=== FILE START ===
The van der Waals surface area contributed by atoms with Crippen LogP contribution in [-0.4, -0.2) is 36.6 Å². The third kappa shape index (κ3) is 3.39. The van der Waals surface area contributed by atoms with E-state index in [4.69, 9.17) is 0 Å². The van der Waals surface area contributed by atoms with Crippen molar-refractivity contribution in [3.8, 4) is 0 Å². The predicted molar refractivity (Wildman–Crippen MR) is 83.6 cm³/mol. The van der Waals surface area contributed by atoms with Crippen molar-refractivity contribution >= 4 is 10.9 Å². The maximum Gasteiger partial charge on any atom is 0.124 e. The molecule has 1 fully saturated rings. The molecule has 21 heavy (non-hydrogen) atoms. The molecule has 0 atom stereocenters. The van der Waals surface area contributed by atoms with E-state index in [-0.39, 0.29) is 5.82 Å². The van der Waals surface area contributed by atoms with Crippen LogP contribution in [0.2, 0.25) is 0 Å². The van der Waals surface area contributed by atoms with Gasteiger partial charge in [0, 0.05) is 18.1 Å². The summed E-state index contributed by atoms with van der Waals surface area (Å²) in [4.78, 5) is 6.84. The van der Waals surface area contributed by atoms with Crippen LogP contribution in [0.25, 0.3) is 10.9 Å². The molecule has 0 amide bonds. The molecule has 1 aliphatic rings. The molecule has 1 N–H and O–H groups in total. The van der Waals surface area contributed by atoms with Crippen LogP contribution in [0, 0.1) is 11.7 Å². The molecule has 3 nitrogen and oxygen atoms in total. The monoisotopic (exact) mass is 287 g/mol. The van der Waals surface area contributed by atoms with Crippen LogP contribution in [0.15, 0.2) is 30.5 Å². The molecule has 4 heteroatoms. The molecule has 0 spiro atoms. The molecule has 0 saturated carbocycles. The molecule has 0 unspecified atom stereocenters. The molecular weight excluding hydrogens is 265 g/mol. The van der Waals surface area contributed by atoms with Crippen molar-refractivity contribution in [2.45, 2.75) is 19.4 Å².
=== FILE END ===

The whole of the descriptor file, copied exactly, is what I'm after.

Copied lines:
The van der Waals surface area contributed by atoms with Crippen LogP contribution in [-0.4, -0.2) is 36.6 Å². The third kappa shape index (κ3) is 3.39. The van der Waals surface area contributed by atoms with E-state index in [4.69, 9.17) is 0 Å². The van der Waals surface area contributed by atoms with Crippen molar-refractivity contribution in [3.8, 4) is 0 Å². The predicted molar refractivity (Wildman–Crippen MR) is 83.6 cm³/mol. The van der Waals surface area contributed by atoms with Crippen molar-refractivity contribution >= 4 is 10.9 Å². The maximum Gasteiger partial charge on any atom is 0.124 e. The molecule has 1 fully saturated rings. The molecule has 21 heavy (non-hydrogen) atoms. The molecule has 0 atom stereocenters. The van der Waals surface area contributed by atoms with E-state index in [-0.39, 0.29) is 5.82 Å². The van der Waals surface area contributed by atoms with Crippen LogP contribution in [0.2, 0.25) is 0 Å². The van der Waals surface area contributed by atoms with Gasteiger partial charge in [0, 0.05) is 18.1 Å². The summed E-state index contributed by atoms with van der Waals surface area (Å²) in [4.78, 5) is 6.84. The van der Waals surface area contributed by atoms with Crippen LogP contribution in [0.25, 0.3) is 10.9 Å². The molecule has 0 amide bonds. The molecule has 1 aliphatic rings. The molecule has 1 N–H and O–H groups in total. The van der Waals surface area contributed by atoms with Crippen LogP contribution in [0, 0.1) is 11.7 Å². The molecule has 3 nitrogen and oxygen atoms in total. The monoisotopic (exact) mass is 287 g/mol. The van der Waals surface area contributed by atoms with Crippen LogP contribution in [0.15, 0.2) is 30.5 Å². The molecule has 4 heteroatoms. The molecule has 0 spiro atoms. The molecule has 0 saturated carbocycles. The molecule has 0 unspecified atom stereocenters. The molecular weight excluding hydrogens is 265 g/mol. The van der Waals surface area contributed by atoms with Crippen molar-refractivity contribution in [2.45, 2.75) is 19.4 Å².